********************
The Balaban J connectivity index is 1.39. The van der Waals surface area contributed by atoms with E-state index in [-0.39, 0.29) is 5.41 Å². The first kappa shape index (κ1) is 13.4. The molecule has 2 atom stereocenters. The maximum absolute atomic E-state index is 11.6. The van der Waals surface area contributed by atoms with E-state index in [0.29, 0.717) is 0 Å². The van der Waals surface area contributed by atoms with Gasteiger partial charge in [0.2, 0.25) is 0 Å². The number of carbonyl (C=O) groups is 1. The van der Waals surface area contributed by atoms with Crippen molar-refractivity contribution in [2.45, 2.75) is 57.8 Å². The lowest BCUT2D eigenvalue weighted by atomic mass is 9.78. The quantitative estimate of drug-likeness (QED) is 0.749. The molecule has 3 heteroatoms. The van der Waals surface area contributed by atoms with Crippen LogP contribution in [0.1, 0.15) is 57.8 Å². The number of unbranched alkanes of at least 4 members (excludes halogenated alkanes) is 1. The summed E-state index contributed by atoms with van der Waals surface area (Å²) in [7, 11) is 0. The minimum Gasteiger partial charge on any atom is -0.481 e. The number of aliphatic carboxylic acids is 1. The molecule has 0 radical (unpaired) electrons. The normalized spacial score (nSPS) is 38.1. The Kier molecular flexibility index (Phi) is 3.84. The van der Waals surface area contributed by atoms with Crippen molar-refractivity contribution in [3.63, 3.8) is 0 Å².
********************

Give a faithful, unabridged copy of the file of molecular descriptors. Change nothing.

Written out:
The Balaban J connectivity index is 1.39. The van der Waals surface area contributed by atoms with E-state index in [-0.39, 0.29) is 5.41 Å². The first kappa shape index (κ1) is 13.4. The molecule has 2 atom stereocenters. The maximum absolute atomic E-state index is 11.6. The van der Waals surface area contributed by atoms with E-state index in [0.29, 0.717) is 0 Å². The van der Waals surface area contributed by atoms with Gasteiger partial charge in [0.2, 0.25) is 0 Å². The number of carbonyl (C=O) groups is 1. The van der Waals surface area contributed by atoms with Crippen molar-refractivity contribution in [2.45, 2.75) is 57.8 Å². The lowest BCUT2D eigenvalue weighted by atomic mass is 9.78. The quantitative estimate of drug-likeness (QED) is 0.749. The molecule has 3 heteroatoms. The van der Waals surface area contributed by atoms with Crippen LogP contribution in [0.1, 0.15) is 57.8 Å². The number of unbranched alkanes of at least 4 members (excludes halogenated alkanes) is 1. The summed E-state index contributed by atoms with van der Waals surface area (Å²) in [7, 11) is 0. The minimum Gasteiger partial charge on any atom is -0.481 e. The number of aliphatic carboxylic acids is 1. The molecule has 0 radical (unpaired) electrons. The normalized spacial score (nSPS) is 38.1. The Kier molecular flexibility index (Phi) is 3.84. The van der Waals surface area contributed by atoms with Crippen molar-refractivity contribution in [3.63, 3.8) is 0 Å².